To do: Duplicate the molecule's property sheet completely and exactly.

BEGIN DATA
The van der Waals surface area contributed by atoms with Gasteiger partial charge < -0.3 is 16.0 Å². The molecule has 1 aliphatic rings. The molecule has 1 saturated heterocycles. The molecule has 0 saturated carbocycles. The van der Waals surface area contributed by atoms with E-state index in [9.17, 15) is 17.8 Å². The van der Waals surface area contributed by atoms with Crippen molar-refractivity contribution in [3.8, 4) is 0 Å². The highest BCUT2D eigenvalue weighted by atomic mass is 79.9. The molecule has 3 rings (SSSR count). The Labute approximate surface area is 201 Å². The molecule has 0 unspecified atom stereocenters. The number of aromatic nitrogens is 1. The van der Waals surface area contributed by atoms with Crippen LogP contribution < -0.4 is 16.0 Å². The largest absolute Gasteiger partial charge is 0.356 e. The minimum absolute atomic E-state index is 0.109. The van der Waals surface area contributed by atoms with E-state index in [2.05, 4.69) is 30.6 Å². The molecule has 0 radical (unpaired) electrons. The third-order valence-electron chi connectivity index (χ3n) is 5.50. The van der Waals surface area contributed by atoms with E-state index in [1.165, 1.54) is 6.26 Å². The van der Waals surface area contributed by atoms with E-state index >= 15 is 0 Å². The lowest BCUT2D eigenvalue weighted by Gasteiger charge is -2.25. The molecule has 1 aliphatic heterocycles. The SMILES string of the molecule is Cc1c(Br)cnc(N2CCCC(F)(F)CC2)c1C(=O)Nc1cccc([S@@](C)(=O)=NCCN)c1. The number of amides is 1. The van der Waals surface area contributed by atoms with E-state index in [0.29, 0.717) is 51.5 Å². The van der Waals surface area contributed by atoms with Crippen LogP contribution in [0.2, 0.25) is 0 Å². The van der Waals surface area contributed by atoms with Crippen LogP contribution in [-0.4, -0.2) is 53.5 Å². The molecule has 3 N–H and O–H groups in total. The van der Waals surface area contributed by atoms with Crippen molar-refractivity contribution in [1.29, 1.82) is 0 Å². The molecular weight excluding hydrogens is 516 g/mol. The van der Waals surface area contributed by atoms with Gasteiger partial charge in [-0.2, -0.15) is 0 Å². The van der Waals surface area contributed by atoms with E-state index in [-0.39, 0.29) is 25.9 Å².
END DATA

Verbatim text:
The van der Waals surface area contributed by atoms with Gasteiger partial charge < -0.3 is 16.0 Å². The molecule has 1 aliphatic rings. The molecule has 1 saturated heterocycles. The molecule has 0 saturated carbocycles. The van der Waals surface area contributed by atoms with E-state index in [9.17, 15) is 17.8 Å². The van der Waals surface area contributed by atoms with Crippen molar-refractivity contribution in [3.8, 4) is 0 Å². The highest BCUT2D eigenvalue weighted by atomic mass is 79.9. The molecule has 3 rings (SSSR count). The Labute approximate surface area is 201 Å². The molecule has 0 unspecified atom stereocenters. The number of aromatic nitrogens is 1. The van der Waals surface area contributed by atoms with Crippen LogP contribution < -0.4 is 16.0 Å². The largest absolute Gasteiger partial charge is 0.356 e. The minimum absolute atomic E-state index is 0.109. The van der Waals surface area contributed by atoms with E-state index in [2.05, 4.69) is 30.6 Å². The molecule has 0 radical (unpaired) electrons. The third-order valence-electron chi connectivity index (χ3n) is 5.50. The van der Waals surface area contributed by atoms with E-state index in [1.165, 1.54) is 6.26 Å². The van der Waals surface area contributed by atoms with E-state index >= 15 is 0 Å². The lowest BCUT2D eigenvalue weighted by Gasteiger charge is -2.25. The molecule has 1 aliphatic heterocycles. The SMILES string of the molecule is Cc1c(Br)cnc(N2CCCC(F)(F)CC2)c1C(=O)Nc1cccc([S@@](C)(=O)=NCCN)c1. The number of amides is 1. The van der Waals surface area contributed by atoms with E-state index in [0.29, 0.717) is 51.5 Å². The van der Waals surface area contributed by atoms with Crippen LogP contribution in [0.2, 0.25) is 0 Å². The van der Waals surface area contributed by atoms with Crippen LogP contribution in [-0.4, -0.2) is 53.5 Å². The molecule has 3 N–H and O–H groups in total. The van der Waals surface area contributed by atoms with Crippen molar-refractivity contribution in [1.29, 1.82) is 0 Å². The molecular weight excluding hydrogens is 516 g/mol. The van der Waals surface area contributed by atoms with Gasteiger partial charge in [-0.2, -0.15) is 0 Å². The van der Waals surface area contributed by atoms with E-state index in [-0.39, 0.29) is 25.9 Å².